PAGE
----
tfp.mcmc.sample_chain

tfp.mcmc.sample_chain(
    num_results,
    current_state,
    previous_kernel_results=None,
    kernel=None,
    num_burnin_steps=0,
    num_steps_between_results=0,
    parallel_iterations=10,
    name=None
)

Implements Markov chain Monte Carlo via repeated TransitionKernel steps.

This function samples from an Markov chain at current_state and whose stationary distribution is governed by the supplied TransitionKernel instance (kernel).

This function can sample from multiple chains, in parallel. (Whether or not there are multiple chains is dictated by the kernel.)

The current_state can be represented as a single Tensor or a list of Tensors which collectively represent the current state.

Since MCMC states are correlated, it is sometimes desirable to produce additional intermediate states, and then discard them, ending up with a set of states with decreased autocorrelation. See [Owen (2017)][1]. Such "thinning" is made possible by setting num_steps_between_results > 0. The chain then takes num_steps_between_results extra steps between the steps that make it into the results. The extra steps are never materialized (in calls to sess.run), and thus do not increase memory requirements.

Args:

  • num_results: Integer number of Markov chain draws.
  • current_state: Tensor or Python list of Tensors representing the current state(s) of the Markov chain(s).
  • previous_kernel_results: A (possibly nested) tuple, namedtuple or list of Tensors representing internal calculations made within the previous call to this function (or as returned by bootstrap_results).
  • kernel: An instance of tfp.mcmc.TransitionKernel which implements one step of the Markov chain.
  • num_burnin_steps: Integer number of chain steps to take before starting to collect results. Default value: 0 (i.e., no burn-in).
  • num_steps_between_results: Integer number of chain steps between collecting a result. Only one out of every num_steps_between_samples + 1 steps is included in the returned results. The number of returned chain states is still equal to num_results. Default value: 0 (i.e., no thinning).
  • parallel_iterations: The number of iterations allowed to run in parallel. It must be a positive integer. See tf.while_loop for more details.
  • name: Python str name prefixed to Ops created by this function. Default value: None (i.e., "mcmc_sample_chain").

Returns:

  • next_states: Tensor or Python list of Tensors representing the state(s) of the Markov chain(s) at each result step. Has same shape as input current_state but with a prepended num_results-size dimension.
  • kernel_results: collections.namedtuple of internal calculations used to advance the chain.
  • kernel_results: A (possibly nested) tuple, namedtuple or list of Tensors representing internal calculations made within this function.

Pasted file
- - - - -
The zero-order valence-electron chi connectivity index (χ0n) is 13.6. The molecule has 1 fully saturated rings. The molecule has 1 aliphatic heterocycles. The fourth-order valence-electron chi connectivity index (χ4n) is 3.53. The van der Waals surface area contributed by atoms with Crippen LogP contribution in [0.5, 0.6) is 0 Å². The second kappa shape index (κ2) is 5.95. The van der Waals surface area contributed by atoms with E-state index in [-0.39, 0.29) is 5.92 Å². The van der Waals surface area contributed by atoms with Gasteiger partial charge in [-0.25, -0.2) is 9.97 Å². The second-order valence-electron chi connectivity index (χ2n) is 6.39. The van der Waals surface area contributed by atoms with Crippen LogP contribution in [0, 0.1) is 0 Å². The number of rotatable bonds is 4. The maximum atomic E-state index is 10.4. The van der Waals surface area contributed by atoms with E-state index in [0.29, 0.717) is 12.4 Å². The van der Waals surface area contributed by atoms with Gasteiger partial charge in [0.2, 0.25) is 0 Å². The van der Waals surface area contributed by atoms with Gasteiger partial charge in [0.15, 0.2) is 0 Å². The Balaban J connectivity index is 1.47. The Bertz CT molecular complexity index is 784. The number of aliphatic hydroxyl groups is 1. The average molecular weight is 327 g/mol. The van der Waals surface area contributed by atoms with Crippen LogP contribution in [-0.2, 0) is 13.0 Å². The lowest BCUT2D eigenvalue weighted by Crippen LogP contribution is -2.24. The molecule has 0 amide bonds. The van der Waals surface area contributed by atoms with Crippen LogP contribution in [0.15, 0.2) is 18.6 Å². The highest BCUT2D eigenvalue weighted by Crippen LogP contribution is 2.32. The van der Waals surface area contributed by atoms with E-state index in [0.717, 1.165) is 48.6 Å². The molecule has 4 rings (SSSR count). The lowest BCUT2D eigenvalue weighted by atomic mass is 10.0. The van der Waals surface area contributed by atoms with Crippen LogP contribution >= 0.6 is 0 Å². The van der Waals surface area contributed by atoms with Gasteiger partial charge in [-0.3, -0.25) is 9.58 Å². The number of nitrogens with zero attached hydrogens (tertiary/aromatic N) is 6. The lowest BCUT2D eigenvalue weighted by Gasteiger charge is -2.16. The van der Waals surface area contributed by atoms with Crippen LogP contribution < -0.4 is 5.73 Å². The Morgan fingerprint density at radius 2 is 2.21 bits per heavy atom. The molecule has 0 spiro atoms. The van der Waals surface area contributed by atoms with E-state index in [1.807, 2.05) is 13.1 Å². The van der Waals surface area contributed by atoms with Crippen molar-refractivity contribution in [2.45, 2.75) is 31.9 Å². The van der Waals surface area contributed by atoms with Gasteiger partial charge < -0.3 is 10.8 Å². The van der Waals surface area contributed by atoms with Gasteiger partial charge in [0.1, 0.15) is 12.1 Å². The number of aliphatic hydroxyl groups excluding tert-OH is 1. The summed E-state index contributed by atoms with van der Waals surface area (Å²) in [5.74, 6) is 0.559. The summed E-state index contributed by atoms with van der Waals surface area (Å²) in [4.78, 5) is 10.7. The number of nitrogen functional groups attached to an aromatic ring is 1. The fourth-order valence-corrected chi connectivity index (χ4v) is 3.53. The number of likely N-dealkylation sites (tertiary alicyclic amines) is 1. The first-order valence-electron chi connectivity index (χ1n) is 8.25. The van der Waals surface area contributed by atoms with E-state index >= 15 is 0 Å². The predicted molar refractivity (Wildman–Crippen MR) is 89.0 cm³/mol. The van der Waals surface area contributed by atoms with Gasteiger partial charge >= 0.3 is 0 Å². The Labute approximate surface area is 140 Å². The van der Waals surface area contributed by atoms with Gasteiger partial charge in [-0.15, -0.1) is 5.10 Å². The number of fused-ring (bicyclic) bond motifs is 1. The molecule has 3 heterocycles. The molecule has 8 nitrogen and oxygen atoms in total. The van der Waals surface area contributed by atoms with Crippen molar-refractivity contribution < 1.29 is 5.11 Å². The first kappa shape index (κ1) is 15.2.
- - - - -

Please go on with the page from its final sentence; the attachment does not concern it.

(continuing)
Examples

Sample from a diagonal-variance Gaussian.
import tensorflow tf
import tensorflow_probability as tfp
tfd = tfp.distributions

def make_likelihood(true_variances):
  return tfd.MultivariateNormalDiag(
      scale_diag=tf.sqrt(true_variances))

dims = 10
dtype = np.float32
true_variances = tf.linspace(dtype(1), dtype(3), dims)
likelihood = make_likelihood(true_variances)

states, kernel_results = tfp.mcmc.sample_chain(
    num_results=1000,
    current_state=tf.zeros(dims),
    kernel=tfp.mcmc.HamiltonianMonteCarlo(
      target_log_prob_fn=likelihood.log_prob,
      step_size=0.5,
      num_leapfrog_steps=2),
    num_burnin_steps=500)

# Compute sample stats.
sample_mean = tf.reduce_mean(states, axis=0)
sample_var = tf.reduce_mean(
    tf.squared_difference(states, sample_mean),
    axis=0)
Sampling from factor-analysis posteriors with known factors.

I.e.,

for i=1..n:
  w[i] ~ Normal(0, eye(d))            # prior
  x[i] ~ Normal(loc=matmul(w[i], F))  # likelihood

where F denotes factors.

import tensorflow tf
import tensorflow_probability as tfp
tfd = tfp.distributions

def make_prior(dims, dtype):
  return tfd.MultivariateNormalDiag(
      loc=tf.zeros(dims, dtype))

def make_likelihood(weights, factors):
  return tfd.MultivariateNormalDiag(
      loc=tf.tensordot(weights, factors, axes=[[0], [-1]]))

# Setup data.
num_weights = 10
num_factors = 4
num_chains = 100
dtype = np.float32

prior = make_prior(num_weights, dtype)
weights = prior.sample(num_chains)
factors = np.random.randn(num_factors, num_weights).astype(dtype)
x = make_likelihood(weights, factors).sample(num_chains)

def target_log_prob(w):
  # Target joint is: `f(w) = p(w, x | factors)`.
  return prior.log_prob(w) + make_likelihood(w, factors).log_prob(x)

# Get `num_results` samples from `num_chains` independent chains.
chains_states, kernels_results = tfp.mcmc.sample_chain(
    num_results=1000,
    current_state=tf.zeros([num_chains, dims], dtype),
    kernel=tfp.mcmc.HamiltonianMonteCarlo(
      target_log_prob_fn=target_log_prob,
      step_size=0.1,
      num_leapfrog_steps=2),
    num_burnin_steps=500)

# Compute sample stats.
sample_mean = tf.reduce_mean(chains_states, axis=[0, 1])
sample_var = tf.reduce_mean(
    tf.squared_difference(chains_states, sample_mean),
    axis=[0, 1])

References

[1]: Art B. Owen. Statistically efficient thinning of a Markov chain sampler. Technical Report, 2017. http://statweb.stanford.edu/~owen/reports/bestthinning.pdf